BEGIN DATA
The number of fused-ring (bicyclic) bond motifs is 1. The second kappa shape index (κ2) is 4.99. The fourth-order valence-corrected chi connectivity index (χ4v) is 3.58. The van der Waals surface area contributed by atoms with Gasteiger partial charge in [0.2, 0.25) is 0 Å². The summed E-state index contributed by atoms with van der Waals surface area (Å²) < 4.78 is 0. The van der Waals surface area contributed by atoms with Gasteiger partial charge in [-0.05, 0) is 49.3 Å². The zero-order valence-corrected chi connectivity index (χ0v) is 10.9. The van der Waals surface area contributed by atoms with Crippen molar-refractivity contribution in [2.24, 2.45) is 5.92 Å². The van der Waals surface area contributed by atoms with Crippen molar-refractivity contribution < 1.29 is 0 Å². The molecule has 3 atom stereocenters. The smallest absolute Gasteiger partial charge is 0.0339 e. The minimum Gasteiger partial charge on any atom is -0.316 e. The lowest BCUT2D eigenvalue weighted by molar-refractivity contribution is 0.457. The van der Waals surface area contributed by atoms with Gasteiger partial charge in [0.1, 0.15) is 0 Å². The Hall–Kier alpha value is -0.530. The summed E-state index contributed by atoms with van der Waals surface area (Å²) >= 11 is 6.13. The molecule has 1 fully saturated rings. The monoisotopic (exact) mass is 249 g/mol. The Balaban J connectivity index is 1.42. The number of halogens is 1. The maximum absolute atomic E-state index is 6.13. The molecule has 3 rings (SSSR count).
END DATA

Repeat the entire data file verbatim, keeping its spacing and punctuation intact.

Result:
The number of fused-ring (bicyclic) bond motifs is 1. The second kappa shape index (κ2) is 4.99. The fourth-order valence-corrected chi connectivity index (χ4v) is 3.58. The van der Waals surface area contributed by atoms with Gasteiger partial charge in [0.2, 0.25) is 0 Å². The summed E-state index contributed by atoms with van der Waals surface area (Å²) < 4.78 is 0. The van der Waals surface area contributed by atoms with Gasteiger partial charge in [-0.05, 0) is 49.3 Å². The zero-order valence-corrected chi connectivity index (χ0v) is 10.9. The van der Waals surface area contributed by atoms with Crippen molar-refractivity contribution in [2.24, 2.45) is 5.92 Å². The van der Waals surface area contributed by atoms with Crippen molar-refractivity contribution < 1.29 is 0 Å². The molecule has 3 atom stereocenters. The smallest absolute Gasteiger partial charge is 0.0339 e. The minimum Gasteiger partial charge on any atom is -0.316 e. The lowest BCUT2D eigenvalue weighted by molar-refractivity contribution is 0.457. The van der Waals surface area contributed by atoms with Gasteiger partial charge in [0.1, 0.15) is 0 Å². The Hall–Kier alpha value is -0.530. The summed E-state index contributed by atoms with van der Waals surface area (Å²) >= 11 is 6.13. The molecule has 1 fully saturated rings. The monoisotopic (exact) mass is 249 g/mol. The Balaban J connectivity index is 1.42. The number of halogens is 1. The maximum absolute atomic E-state index is 6.13. The molecule has 3 rings (SSSR count).